The story of Lewiston, a small city in Maine, was a familiar one across the United States: after once-profitable textile mills closed down, stores were shuttered, the population fell, and a new wave of immigrants encountered resistance from the city government. But then Lewiston’s story diverged: after the government proposed building a highway that would plow through the city’s poorest neighborhoods, residents not only organized a grassroots movement that convinced the government to reject the plan, they also developed a Peoples’ Downtown Master Plan to create the city they wanted to live in. This plan, approved in 2008, laid the groundwork for a renaissance of cooperative development and refugee solidarity. Today the city is home to a number of community organizations and cooperatives, including New Roots, Maine’s first immigrant-owned cooperative farm; the Healthy Neighborhoods Coalition, which promotes affordable housing and green space; the Good Food Council, which promotes healthy food systems; the Raise-Op Housing Cooperative; and six other cooperatives that provide childcare, herbal medicine, compost pickup, and food. Read the full story of Lewiston’s transformation here.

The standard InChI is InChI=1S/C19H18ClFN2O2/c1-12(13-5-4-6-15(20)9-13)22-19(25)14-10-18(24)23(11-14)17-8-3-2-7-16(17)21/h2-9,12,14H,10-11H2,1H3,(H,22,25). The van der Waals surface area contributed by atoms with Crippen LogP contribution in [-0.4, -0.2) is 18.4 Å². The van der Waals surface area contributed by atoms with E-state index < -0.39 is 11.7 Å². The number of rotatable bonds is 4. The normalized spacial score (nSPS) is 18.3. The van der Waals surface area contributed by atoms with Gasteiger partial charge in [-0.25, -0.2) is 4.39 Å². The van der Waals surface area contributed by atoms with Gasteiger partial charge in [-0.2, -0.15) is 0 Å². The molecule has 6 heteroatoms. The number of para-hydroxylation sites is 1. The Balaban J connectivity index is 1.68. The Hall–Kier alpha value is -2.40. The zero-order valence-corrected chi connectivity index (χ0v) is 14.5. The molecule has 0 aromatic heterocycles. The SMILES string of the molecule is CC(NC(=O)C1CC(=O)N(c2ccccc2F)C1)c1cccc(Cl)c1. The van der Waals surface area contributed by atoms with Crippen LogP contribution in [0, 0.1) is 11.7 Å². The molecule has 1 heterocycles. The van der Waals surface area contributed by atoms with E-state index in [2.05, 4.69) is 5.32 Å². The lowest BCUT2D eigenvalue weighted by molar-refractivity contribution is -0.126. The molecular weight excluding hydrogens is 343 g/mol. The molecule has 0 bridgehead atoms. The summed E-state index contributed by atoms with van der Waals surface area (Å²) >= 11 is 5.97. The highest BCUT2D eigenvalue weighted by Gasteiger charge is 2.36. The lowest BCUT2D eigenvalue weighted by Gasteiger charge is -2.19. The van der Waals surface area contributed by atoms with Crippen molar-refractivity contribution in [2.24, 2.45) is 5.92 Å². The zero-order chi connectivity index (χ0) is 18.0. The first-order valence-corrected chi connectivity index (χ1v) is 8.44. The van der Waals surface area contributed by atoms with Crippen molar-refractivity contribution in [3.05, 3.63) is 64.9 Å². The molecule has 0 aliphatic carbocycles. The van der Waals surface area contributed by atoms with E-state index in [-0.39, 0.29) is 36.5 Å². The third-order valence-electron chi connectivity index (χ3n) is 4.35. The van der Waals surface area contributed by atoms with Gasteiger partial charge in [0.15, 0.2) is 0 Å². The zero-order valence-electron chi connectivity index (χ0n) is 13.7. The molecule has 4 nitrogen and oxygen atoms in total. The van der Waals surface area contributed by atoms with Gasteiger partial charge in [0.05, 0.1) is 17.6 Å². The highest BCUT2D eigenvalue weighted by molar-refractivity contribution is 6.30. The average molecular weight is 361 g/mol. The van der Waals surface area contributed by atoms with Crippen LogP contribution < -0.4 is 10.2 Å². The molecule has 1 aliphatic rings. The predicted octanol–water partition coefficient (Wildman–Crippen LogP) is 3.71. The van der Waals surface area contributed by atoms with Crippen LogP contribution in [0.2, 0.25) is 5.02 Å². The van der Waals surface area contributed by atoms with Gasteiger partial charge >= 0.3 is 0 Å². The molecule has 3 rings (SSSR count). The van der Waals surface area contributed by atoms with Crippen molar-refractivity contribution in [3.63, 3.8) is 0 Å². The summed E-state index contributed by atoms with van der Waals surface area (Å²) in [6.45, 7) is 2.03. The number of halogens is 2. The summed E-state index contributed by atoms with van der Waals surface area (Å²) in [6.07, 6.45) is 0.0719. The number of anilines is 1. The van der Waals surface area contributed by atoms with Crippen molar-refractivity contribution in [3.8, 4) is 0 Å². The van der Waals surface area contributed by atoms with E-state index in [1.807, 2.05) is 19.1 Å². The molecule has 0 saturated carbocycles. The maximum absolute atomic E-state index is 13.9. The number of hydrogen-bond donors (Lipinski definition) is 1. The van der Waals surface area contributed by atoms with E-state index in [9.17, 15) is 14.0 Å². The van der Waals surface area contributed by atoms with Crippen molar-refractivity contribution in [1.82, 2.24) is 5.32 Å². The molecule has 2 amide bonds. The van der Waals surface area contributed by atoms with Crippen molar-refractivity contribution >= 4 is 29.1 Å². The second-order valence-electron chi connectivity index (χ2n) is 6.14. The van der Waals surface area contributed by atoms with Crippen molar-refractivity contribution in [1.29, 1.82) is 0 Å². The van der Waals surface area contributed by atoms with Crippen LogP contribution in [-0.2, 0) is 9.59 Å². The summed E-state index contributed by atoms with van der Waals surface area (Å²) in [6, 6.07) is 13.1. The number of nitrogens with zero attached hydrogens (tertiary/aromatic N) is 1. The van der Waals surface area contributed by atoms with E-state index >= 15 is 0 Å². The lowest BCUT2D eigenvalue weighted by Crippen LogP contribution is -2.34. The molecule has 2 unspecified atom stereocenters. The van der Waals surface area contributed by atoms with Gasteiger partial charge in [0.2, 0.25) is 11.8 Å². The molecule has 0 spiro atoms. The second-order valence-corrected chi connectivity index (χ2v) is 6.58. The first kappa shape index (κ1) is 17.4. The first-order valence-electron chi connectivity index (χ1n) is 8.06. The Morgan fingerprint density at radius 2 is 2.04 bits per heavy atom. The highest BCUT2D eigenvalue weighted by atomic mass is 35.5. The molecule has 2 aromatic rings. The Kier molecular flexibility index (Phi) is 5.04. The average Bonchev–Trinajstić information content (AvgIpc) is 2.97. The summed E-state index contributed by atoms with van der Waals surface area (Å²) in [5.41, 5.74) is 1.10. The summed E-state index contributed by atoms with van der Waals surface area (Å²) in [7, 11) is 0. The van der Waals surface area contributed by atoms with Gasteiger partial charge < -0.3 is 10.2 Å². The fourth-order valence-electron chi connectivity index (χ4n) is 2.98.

Photo by Christine Chrzanowski Flisiuk, Wikimedia Commons